2010 marks the 100th anniversary of the publication of the Flexner report — a report that revolutionised the structure and context of medical education.
It arose from widespread community concerns about the clinical competence and professionalism of medical graduates of North American medical schools.
From January 1909 to April 1910, Abraham Flexner, funded by the Carnegie Foundation for the Advancement of Teaching, criss-crossed North America visiting all 155 medical schools to assess their programs.
He was accompanied by Nathan P Colwell of the American Medical Association, which had been formed in 1847, in part to improve the standard of American medical education.
The schools were mainly proprietary medical schools, where local doctors had banded together to open up a shopfront, frequently bearing their names.
Once established, they accepted fee-paying students, with few formal entry requirements. They offered a year or two of lectures, some anatomy tuition and an apprenticeship.
The teaching tended to be didactic, focusing on memorisation of readings and a few selected textbooks.
The resulting report entitled “Medical education in the United States and Canada” became known as the Flexner report.
As far as reports go, it proved to be both ruthless and visionary, recommending that only 31 of the 155 medical schools should remain open.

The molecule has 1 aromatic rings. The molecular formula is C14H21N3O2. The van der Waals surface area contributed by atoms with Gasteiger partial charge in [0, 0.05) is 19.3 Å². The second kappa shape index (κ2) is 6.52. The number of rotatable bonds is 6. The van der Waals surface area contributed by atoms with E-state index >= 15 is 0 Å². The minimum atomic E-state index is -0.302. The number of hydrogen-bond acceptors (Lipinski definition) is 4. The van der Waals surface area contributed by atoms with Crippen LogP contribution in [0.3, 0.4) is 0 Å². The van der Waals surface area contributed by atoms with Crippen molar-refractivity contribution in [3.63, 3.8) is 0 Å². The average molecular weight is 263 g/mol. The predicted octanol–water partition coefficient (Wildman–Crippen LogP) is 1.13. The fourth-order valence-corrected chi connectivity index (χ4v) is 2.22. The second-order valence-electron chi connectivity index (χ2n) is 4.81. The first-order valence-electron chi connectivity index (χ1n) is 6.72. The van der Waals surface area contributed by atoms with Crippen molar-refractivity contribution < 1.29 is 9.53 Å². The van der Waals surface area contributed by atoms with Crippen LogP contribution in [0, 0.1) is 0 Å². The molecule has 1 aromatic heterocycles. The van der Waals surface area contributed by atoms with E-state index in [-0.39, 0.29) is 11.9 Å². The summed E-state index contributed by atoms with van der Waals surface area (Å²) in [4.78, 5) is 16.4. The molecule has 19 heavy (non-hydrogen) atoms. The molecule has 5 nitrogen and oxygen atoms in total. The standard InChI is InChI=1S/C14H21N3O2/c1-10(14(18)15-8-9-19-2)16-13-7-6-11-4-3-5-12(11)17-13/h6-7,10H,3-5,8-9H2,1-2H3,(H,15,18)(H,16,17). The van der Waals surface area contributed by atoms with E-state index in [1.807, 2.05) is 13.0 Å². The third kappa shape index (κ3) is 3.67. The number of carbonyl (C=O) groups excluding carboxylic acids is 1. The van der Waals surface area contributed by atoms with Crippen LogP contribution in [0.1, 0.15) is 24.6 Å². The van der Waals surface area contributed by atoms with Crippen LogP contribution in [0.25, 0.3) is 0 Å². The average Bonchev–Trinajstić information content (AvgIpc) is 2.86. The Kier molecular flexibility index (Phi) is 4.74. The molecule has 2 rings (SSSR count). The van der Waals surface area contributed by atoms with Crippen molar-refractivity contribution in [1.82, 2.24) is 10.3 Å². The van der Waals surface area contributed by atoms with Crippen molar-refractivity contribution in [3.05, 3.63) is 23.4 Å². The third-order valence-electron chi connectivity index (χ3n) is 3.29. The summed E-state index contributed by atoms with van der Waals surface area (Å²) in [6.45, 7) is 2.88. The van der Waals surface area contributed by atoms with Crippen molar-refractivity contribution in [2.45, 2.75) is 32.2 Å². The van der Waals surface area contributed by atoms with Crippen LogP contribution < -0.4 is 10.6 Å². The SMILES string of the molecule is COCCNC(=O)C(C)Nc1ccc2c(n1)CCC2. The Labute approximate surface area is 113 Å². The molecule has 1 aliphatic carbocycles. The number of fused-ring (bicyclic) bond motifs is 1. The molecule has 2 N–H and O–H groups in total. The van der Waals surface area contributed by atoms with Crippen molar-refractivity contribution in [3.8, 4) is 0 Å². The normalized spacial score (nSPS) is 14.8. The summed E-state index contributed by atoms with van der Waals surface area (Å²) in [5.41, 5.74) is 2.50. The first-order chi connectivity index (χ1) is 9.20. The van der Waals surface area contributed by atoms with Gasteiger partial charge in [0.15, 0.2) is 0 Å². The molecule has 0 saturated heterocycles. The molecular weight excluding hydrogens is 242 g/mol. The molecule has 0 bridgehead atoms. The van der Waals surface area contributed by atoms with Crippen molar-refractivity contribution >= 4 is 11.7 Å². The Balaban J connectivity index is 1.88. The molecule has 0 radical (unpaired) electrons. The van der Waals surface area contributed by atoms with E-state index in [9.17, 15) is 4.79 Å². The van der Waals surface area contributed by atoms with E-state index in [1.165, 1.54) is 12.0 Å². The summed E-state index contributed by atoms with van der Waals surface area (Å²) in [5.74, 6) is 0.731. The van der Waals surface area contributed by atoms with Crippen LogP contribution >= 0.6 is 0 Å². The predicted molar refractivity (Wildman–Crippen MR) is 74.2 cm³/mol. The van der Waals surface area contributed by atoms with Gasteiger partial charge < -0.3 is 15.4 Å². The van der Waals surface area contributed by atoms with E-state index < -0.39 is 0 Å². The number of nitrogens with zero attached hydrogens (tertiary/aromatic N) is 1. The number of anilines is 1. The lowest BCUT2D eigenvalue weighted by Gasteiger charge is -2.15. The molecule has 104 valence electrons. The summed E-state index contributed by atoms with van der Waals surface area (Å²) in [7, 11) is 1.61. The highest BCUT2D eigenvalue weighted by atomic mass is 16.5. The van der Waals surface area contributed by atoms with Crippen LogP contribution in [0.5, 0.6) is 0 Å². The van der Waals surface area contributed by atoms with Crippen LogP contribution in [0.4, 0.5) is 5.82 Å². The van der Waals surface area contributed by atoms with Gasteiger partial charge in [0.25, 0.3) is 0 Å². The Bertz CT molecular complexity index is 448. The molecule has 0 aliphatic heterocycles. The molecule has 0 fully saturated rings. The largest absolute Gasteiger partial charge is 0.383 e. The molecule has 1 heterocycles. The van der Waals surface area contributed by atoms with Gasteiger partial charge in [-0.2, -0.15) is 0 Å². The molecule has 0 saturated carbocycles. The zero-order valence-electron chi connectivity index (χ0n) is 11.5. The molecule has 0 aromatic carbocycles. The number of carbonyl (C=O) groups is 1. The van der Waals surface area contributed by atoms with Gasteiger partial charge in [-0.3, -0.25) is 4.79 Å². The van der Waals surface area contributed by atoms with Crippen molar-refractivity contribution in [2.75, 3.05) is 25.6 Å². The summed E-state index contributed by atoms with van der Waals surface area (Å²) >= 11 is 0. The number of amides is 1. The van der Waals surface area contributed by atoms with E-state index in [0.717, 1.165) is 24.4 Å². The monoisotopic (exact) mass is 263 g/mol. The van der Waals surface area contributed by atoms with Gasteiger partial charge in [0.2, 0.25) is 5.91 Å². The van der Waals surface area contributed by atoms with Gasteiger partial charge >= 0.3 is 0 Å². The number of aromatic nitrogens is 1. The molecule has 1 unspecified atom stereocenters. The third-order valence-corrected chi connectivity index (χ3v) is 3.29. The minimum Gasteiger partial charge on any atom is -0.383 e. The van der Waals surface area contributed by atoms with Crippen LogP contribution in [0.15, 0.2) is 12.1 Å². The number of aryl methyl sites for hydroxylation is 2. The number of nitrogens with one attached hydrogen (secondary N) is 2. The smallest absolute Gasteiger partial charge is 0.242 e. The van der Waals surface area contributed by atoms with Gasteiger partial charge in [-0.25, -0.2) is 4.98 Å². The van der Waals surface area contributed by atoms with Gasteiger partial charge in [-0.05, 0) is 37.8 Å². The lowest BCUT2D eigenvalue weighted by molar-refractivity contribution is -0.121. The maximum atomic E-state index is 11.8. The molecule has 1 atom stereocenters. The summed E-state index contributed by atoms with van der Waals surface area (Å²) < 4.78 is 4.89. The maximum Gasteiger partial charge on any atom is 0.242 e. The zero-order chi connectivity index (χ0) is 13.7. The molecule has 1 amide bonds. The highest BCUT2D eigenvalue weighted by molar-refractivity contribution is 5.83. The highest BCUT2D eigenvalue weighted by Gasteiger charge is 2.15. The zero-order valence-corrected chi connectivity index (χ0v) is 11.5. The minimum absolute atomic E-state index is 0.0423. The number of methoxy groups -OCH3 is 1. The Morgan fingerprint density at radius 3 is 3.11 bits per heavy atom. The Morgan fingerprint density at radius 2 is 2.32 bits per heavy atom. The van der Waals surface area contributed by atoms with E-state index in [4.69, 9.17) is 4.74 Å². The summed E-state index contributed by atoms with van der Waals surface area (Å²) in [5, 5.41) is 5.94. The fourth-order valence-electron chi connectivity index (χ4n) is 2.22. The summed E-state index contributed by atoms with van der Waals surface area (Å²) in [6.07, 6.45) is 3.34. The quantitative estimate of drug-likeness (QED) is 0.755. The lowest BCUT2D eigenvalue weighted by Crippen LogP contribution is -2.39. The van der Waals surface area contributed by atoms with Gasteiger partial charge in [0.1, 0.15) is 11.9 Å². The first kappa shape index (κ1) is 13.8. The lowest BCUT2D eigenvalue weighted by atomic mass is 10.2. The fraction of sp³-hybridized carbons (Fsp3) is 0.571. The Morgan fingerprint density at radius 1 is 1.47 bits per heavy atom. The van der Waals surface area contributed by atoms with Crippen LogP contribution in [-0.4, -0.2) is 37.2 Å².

It is significant that Flexner’s recommendations were part of seminal reform, becoming the foundation of modern medical education, insisting that medical schools be properly equipped and linked to first-rate teaching hospitals.
Second, he insisted that students have high levels of preadmission qualifications, including at least 2 years of college or university study; and finally, that medical schools should revolve around research and investigation so that these activities underpin medical scholarship.
The recommendations were widely accepted.
Since the Flexner report, there have been a multitude of reports on medical education, but none have been as herculean in scope and revolutionary in impact.
Dr Martin Van Der Weyden is the Editor of the MJA.
This article is reproduced from the MJA with permission.
Med J Aust 2010; 193; 490.
Posted 1 November 2010